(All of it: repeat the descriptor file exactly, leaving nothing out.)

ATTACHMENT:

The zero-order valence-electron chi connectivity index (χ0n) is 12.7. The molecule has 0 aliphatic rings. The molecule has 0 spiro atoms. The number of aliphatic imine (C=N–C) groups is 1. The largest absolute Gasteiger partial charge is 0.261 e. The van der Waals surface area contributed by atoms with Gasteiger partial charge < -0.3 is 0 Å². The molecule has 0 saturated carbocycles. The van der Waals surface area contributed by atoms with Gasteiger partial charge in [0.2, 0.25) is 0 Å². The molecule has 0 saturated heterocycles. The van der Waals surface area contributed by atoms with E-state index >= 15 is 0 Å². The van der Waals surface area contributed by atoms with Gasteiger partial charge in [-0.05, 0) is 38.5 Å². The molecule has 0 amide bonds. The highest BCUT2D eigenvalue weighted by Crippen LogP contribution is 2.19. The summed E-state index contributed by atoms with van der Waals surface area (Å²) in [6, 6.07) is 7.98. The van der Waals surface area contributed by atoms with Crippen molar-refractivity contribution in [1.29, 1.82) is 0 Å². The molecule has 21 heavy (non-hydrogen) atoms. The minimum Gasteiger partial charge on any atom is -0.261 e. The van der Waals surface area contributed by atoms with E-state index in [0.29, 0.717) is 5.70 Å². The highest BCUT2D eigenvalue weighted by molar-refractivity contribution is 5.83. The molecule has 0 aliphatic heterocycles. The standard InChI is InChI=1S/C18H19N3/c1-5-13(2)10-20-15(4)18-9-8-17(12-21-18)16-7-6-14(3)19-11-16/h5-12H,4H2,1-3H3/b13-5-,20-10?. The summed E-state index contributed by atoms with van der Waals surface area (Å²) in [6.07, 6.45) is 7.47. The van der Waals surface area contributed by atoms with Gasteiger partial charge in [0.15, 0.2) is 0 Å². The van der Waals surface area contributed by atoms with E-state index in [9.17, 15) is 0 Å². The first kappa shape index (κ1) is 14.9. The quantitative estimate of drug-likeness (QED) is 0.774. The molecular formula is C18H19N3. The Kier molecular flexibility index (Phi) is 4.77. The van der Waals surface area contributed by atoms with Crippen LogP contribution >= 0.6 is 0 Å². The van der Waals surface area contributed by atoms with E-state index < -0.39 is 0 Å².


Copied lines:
The zero-order valence-electron chi connectivity index (χ0n) is 12.7. The molecule has 0 aliphatic rings. The molecule has 0 spiro atoms. The number of aliphatic imine (C=N–C) groups is 1. The largest absolute Gasteiger partial charge is 0.261 e. The van der Waals surface area contributed by atoms with Gasteiger partial charge < -0.3 is 0 Å². The molecule has 0 saturated carbocycles. The van der Waals surface area contributed by atoms with Gasteiger partial charge in [0.2, 0.25) is 0 Å². The molecule has 0 saturated heterocycles. The van der Waals surface area contributed by atoms with E-state index >= 15 is 0 Å². The van der Waals surface area contributed by atoms with Gasteiger partial charge in [-0.05, 0) is 38.5 Å². The molecule has 0 amide bonds. The highest BCUT2D eigenvalue weighted by Crippen LogP contribution is 2.19. The summed E-state index contributed by atoms with van der Waals surface area (Å²) in [6, 6.07) is 7.98. The van der Waals surface area contributed by atoms with Crippen molar-refractivity contribution in [1.29, 1.82) is 0 Å². The molecule has 21 heavy (non-hydrogen) atoms. The minimum Gasteiger partial charge on any atom is -0.261 e. The van der Waals surface area contributed by atoms with E-state index in [0.29, 0.717) is 5.70 Å². The highest BCUT2D eigenvalue weighted by molar-refractivity contribution is 5.83. The molecule has 0 aliphatic heterocycles. The standard InChI is InChI=1S/C18H19N3/c1-5-13(2)10-20-15(4)18-9-8-17(12-21-18)16-7-6-14(3)19-11-16/h5-12H,4H2,1-3H3/b13-5-,20-10?. The summed E-state index contributed by atoms with van der Waals surface area (Å²) in [6.07, 6.45) is 7.47. The van der Waals surface area contributed by atoms with Gasteiger partial charge in [0.15, 0.2) is 0 Å². The van der Waals surface area contributed by atoms with E-state index in [9.17, 15) is 0 Å². The first kappa shape index (κ1) is 14.9. The quantitative estimate of drug-likeness (QED) is 0.774. The molecular formula is C18H19N3. The Kier molecular flexibility index (Phi) is 4.77. The van der Waals surface area contributed by atoms with Crippen LogP contribution >= 0.6 is 0 Å². The van der Waals surface area contributed by atoms with E-state index < -0.39 is 0 Å².